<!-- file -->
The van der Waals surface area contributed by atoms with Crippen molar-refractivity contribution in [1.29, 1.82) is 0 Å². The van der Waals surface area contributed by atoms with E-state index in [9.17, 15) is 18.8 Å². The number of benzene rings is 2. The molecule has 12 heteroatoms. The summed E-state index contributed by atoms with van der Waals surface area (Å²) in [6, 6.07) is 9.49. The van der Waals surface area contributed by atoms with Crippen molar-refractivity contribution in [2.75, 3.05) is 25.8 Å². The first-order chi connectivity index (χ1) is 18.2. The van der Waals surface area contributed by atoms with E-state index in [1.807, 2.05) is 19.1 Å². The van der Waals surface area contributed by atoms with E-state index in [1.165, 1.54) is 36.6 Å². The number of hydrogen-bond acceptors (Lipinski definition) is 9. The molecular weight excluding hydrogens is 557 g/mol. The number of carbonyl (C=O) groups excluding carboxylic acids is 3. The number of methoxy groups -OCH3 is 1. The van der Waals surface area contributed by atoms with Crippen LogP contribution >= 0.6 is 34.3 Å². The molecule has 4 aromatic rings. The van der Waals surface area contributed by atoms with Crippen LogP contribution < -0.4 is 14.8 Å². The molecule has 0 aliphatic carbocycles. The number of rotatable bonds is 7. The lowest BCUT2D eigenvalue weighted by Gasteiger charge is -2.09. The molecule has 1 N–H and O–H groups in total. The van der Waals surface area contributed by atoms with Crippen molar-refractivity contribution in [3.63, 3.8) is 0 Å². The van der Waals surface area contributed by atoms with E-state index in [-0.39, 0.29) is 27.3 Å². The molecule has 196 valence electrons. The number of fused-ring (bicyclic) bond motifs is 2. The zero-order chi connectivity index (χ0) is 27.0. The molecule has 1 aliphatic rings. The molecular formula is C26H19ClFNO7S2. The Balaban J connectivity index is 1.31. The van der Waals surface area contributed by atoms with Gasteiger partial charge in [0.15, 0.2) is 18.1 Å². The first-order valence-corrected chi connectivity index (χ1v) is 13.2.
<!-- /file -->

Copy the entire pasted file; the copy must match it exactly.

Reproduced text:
The van der Waals surface area contributed by atoms with Crippen molar-refractivity contribution in [1.29, 1.82) is 0 Å². The van der Waals surface area contributed by atoms with E-state index in [9.17, 15) is 18.8 Å². The number of benzene rings is 2. The molecule has 12 heteroatoms. The summed E-state index contributed by atoms with van der Waals surface area (Å²) in [6, 6.07) is 9.49. The van der Waals surface area contributed by atoms with Crippen molar-refractivity contribution in [2.75, 3.05) is 25.8 Å². The first-order chi connectivity index (χ1) is 18.2. The van der Waals surface area contributed by atoms with E-state index in [1.807, 2.05) is 19.1 Å². The van der Waals surface area contributed by atoms with E-state index in [1.165, 1.54) is 36.6 Å². The number of hydrogen-bond acceptors (Lipinski definition) is 9. The molecular weight excluding hydrogens is 557 g/mol. The number of carbonyl (C=O) groups excluding carboxylic acids is 3. The number of methoxy groups -OCH3 is 1. The van der Waals surface area contributed by atoms with Crippen LogP contribution >= 0.6 is 34.3 Å². The molecule has 4 aromatic rings. The van der Waals surface area contributed by atoms with Crippen LogP contribution < -0.4 is 14.8 Å². The molecule has 0 aliphatic carbocycles. The number of rotatable bonds is 7. The lowest BCUT2D eigenvalue weighted by Gasteiger charge is -2.09. The molecule has 1 N–H and O–H groups in total. The van der Waals surface area contributed by atoms with Crippen molar-refractivity contribution in [3.63, 3.8) is 0 Å². The van der Waals surface area contributed by atoms with E-state index in [-0.39, 0.29) is 27.3 Å². The molecule has 196 valence electrons. The number of fused-ring (bicyclic) bond motifs is 2. The zero-order chi connectivity index (χ0) is 27.0. The molecule has 1 aliphatic rings. The molecular formula is C26H19ClFNO7S2. The Balaban J connectivity index is 1.31. The van der Waals surface area contributed by atoms with Gasteiger partial charge in [0.15, 0.2) is 18.1 Å². The first-order valence-corrected chi connectivity index (χ1v) is 13.2.